On Thursday, the price of lumber rose at its quickest pace in more than a year as wildfires in Western Canada are impacting the industry. Future lumber contracts jumped by more than 10 per cent, crossing new thresholds. Late Thursday a contract for 1,000 board-feet of lumber was worth $647 US, $60 more than the previous day.
The spike in price is due to lumber companies in B.C. and other places scaling back their operations because of the wildfires. Canfor a Vancouver-based lumber company said it would produce roughly 115 million fewer board-feet of product in this quarter. This is because the fires have damaged rail networks on which they depend for transportation.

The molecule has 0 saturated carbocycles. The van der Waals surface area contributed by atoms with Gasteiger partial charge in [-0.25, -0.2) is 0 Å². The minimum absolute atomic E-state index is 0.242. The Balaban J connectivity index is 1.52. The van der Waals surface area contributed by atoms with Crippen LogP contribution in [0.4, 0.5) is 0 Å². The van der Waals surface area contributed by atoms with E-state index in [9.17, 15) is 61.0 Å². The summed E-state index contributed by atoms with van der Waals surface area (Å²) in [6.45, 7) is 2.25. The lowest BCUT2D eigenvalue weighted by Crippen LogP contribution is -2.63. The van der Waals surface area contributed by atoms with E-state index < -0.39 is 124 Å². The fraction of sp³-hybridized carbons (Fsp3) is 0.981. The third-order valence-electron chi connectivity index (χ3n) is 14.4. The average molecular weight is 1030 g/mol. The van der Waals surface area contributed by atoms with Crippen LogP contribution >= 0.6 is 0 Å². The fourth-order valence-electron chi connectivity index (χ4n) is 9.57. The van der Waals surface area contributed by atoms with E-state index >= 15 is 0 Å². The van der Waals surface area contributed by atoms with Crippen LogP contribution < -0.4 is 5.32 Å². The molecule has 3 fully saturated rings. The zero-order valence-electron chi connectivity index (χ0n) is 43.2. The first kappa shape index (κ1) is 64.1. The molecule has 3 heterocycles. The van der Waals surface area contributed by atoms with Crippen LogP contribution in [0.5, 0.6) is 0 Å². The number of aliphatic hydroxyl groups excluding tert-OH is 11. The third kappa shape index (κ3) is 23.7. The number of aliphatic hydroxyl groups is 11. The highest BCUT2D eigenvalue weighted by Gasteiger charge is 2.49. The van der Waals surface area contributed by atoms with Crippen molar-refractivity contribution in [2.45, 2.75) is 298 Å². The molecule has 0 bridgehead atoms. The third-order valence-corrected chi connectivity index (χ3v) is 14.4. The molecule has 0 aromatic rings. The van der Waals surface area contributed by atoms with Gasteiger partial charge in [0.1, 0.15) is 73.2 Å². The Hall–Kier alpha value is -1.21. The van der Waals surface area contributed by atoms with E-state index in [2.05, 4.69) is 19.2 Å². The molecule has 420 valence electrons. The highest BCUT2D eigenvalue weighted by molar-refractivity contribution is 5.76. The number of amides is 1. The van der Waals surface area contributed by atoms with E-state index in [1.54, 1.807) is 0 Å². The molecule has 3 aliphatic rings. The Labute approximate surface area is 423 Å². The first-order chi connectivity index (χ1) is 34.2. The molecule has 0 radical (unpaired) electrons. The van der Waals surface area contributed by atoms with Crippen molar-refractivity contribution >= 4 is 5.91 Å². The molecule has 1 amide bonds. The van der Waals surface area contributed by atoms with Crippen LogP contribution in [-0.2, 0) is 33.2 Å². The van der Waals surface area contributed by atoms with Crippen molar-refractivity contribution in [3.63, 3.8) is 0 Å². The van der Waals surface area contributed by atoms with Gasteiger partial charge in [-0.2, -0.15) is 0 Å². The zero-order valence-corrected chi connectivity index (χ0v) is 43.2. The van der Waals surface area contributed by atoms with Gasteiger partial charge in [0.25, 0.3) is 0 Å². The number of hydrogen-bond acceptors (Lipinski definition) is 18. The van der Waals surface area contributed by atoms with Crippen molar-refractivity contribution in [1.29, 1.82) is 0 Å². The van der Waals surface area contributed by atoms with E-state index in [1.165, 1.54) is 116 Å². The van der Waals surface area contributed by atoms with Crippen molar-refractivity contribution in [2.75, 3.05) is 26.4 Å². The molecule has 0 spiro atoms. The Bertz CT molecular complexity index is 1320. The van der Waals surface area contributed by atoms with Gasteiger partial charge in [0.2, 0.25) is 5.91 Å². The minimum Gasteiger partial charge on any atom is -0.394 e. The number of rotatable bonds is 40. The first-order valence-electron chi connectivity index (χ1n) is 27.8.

Lumber followed suit with many other industries, the pandemic slowed down the business at the start, and then demand unexpectedly exploded. The main culprit is people wanting to do more home renovations. In May, Lumber hit an all-time high of more than $1,600 US per 1,000 board-feet.
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